Components & Peripherals News
Activist Investor Buys AMD Stake But Won’t Seek Changes: Reports
Activist investor Dan Loeb’s reported move with AMD is in contrast to what he did with Intel in late 2020 when his firm, Third Point, gained a ‘significant stake’ in the semiconductor giant and calling for major changes.
AMD’s stock price rose nearly 2.8 percent Thursday after reports said activist investor Dan Loeb of the hedge fund Third Point LLC took a stake in the chip designer but won’t press for changes.
Reuters said Loeb doesn’t plan to press for changes at AMD, as he has with other companies in the past through Third Point, since his firm’s investment in the chip designer is deemed a passive stake. CNBC said Loeb took a position in the company when its stock price was struggling. Both outlets cited unnamed sources.
[Related: Intel Vows To Restore Staff Salaries In Fall As EMEA Head Resigns]
AMD’s stock price was at $80.44 per share at market close Thursday.
CRN has reached out to Third Point for comment. An AMD representative declined to comment.
The Santa Clara, California-based company had a hard time pleasing Wall Street last year with shares falling more than the PHLX Semiconductor Index, as pointed out by CNBC. But Intel’s x86 rival has been on the rebound this year, with shares growing 26.65 percent to date.
AMD reported record revenue for 2022 in late February, growing 16 percent from the previous year despite experiencing a significant decline in sales for PC chips.
The company was able to offset the PC downturn in part with a 64 percent increase in data center revenue, most of which came from cloud service providers buying its EPYC server CPUs. AMD also saw a big boost in embedded revenue from the addition of sales from its 2022 Xilinx acquisition, and it also saw gaming revenue increase, largely driven by video game consoles from Sony and Microsoft.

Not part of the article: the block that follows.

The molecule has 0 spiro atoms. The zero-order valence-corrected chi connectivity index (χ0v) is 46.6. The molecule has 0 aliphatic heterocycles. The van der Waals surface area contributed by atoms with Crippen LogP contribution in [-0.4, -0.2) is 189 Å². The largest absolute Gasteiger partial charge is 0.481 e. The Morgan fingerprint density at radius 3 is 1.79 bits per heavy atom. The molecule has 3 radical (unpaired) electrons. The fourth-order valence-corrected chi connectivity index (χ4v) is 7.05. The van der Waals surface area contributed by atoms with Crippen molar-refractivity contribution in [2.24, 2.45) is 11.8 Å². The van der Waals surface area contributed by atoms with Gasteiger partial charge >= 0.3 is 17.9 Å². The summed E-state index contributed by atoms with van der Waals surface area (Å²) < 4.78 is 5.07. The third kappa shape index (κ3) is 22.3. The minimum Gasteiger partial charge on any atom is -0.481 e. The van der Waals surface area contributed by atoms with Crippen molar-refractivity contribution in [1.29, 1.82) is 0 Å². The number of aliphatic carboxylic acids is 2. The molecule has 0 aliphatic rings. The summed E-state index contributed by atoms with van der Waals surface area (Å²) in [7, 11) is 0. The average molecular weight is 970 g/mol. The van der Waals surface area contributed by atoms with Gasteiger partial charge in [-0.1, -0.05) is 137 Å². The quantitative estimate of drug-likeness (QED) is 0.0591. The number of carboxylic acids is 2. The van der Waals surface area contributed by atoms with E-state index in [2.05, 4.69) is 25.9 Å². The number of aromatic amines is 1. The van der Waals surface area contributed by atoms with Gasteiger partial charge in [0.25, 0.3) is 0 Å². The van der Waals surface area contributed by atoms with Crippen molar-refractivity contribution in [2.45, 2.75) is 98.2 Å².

AMD’s momentum last year allowed it to reach 31.3 percent market share against Intel for x86 CPUs in the fourth quarter of 2022, according to analyst firm Mercury Research.
Loeb’s move with AMD is in contrast to what he did with Intel in late 2020 when his firm, Third Point, gained a “significant stake” in the semiconductor giant and called for major changes.
Changes pushed by Loeb included the divestiture of “certain failed acquisitions” and the exploration of whether Intel should sell its operations. He also lambasted Intel’s board of directors for allowing its management team “to fritter away the company’s leading market position while simultaneously rewarding them handsomely with extravagant compensation packages.”
Shortly after Loeb made his points to Intel, the chipmaker announced in January 2021 that it would replace former CEO Bob Swan with company veteran Pat Gelsinger. But rather than moving to sell Intel’s manufacturing operations, Gelsinger doubled down on the company’s integrated device manufacturing strategy. This plan includes spending tens of billion on new chip factories in the West, investing in advanced chip-making capabilities and starting a new contract chip manufacturing business.
However, Gelsinger has pushed Intel to outsource more production of certain chips to third-party foundries such as TSMC. Intel has also exited several businesses under Geisinger’s leadership.
Third Point recently took a stake in enterprise applications vendor Salesforce, joining four other activist investors who have taken a position in the company.